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Natural water retention measures

Background: Water and adaptation to climate change

The role of natural approaches for protecting water resources and managing related risks (including floods and droughts) has been highlighted by DG ENV and has been the objective of several policy initiatives and communications:

  • The White Paper on adapting to climate change and its accompanying Impact assessment , suggested that "working with nature’s capacity to absorb or control impacts in urban and rural areas can be a more efficient way of adapting than simply focusing on physical infrastructure".
  • An information package "Towards Better Environmental Options in Flood Risk Management" was communicated by the Commission in 2011 to Water Directors highlighting the role and benefits of Natural Flood Risk Management.
  • The "Blueprint to Safeguard Europe's Water Resources" recognises the role of NWRM and proposes support through guidance and other actions that promote their uptake in the next planning cycles and their inclusion in the investments foreseen in the next programming period.
  • The EU Adaptation Strategy Package highlights the importance of ecosystem based approaches to adaptation.
  • The support needed for strategic planning and management of natural areas to deliver multiple ecosystem services and contribute to water management and reduction of flood and drought risks is also addressed in the recent Green Infrastructure Communication.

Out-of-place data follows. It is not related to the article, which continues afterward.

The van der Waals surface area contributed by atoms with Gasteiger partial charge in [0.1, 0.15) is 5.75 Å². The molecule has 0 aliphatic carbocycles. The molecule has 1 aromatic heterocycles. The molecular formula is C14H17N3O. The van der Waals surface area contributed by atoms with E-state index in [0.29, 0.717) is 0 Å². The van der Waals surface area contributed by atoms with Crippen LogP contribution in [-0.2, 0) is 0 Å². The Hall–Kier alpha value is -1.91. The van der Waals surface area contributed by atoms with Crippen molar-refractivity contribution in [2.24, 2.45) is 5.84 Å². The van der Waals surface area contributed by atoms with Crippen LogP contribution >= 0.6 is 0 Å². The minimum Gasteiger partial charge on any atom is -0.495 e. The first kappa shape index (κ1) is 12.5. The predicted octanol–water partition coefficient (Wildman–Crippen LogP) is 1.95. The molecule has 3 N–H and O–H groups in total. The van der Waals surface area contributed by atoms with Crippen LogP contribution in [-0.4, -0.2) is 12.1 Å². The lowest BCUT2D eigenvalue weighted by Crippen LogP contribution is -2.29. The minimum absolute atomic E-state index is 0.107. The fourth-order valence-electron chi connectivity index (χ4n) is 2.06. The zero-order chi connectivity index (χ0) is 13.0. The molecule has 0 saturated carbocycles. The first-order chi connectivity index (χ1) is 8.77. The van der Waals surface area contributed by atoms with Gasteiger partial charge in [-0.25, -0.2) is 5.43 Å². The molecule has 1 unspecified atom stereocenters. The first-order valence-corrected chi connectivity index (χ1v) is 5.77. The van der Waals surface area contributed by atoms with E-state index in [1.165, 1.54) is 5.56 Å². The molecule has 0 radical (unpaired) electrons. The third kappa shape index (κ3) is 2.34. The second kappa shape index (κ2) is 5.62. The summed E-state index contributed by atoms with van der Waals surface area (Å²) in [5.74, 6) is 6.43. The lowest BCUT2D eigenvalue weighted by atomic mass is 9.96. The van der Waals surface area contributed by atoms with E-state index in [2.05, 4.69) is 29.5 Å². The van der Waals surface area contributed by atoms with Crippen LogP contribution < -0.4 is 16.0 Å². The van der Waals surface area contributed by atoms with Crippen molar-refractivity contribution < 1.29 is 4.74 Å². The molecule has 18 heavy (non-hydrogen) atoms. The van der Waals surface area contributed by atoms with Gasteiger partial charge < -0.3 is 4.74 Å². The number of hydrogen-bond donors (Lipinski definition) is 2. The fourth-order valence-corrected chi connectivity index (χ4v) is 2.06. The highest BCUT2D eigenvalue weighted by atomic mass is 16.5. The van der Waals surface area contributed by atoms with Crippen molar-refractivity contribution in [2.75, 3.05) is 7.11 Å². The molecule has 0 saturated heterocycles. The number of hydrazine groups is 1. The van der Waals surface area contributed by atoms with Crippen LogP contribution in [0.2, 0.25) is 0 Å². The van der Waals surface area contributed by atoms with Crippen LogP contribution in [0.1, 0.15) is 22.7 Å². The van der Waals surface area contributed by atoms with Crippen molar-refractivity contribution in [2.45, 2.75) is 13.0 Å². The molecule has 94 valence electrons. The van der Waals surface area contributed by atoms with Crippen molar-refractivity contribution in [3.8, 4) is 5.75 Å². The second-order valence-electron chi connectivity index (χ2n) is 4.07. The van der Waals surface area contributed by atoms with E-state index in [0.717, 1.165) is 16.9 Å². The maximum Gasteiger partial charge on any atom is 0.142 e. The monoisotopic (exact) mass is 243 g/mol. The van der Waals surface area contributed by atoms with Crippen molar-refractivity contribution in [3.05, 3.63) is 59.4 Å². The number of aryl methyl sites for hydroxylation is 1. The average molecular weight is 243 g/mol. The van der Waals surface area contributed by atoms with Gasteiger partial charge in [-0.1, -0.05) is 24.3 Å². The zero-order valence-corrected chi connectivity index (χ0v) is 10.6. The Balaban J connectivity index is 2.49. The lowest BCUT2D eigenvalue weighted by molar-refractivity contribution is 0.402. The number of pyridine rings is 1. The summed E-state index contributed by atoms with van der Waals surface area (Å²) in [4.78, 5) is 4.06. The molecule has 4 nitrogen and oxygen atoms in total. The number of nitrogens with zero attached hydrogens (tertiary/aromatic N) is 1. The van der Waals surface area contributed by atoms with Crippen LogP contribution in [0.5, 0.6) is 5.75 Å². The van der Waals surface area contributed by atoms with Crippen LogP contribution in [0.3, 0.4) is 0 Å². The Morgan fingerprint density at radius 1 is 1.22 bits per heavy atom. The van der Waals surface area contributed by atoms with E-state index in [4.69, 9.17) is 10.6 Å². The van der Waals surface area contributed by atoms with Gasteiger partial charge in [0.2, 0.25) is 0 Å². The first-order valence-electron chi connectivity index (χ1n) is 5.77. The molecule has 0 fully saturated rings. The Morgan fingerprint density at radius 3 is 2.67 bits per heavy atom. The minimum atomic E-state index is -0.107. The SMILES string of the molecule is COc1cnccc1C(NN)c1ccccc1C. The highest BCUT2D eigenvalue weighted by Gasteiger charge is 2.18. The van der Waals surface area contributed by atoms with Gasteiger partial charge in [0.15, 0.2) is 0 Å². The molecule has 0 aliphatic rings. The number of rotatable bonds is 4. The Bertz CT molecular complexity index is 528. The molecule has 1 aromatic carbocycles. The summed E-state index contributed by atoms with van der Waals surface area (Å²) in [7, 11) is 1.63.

Natural water retention measures are measures that aim to safeguard and enhance the water storage potential of landscape, soil, and aquifers, by restoring ecosystems, natural features and characteristics of water courses and using natural processes. They support Green Infrastructure by contributing to integrated goals dealing with nature and biodiversity conservation and restoration, landscaping, etc. They are adaptation measures that use nature to regulate the flow and transport of water so as to smooth peaks and moderate extreme events (floods, droughts, desertification, salination). They reduce vulnerability of water resources to CC and other anthropogenic pressures. They are relevant both in rural and urban areas. Examples of NWMR include:

  1. Sustainable Forestry Practices: e.g. CCF, riparian forests, afforestation
  2. Sustainable Agriculture Practices: e.g. buffer strips, crop practices, grasslands, terracing, green cover
  3. Urban Measures: e.g. Sustainable Drainage Systems (filter strips, swales), Green Roofs ….)
  4. Measures for increasing storage in catchment and alongside rivers: wetlands, floodplains, lake, basins and ponds, re-meandering, natural bank stabilization
  5. Other Measures for increasing Groundwater Recharge

Benefits and Costs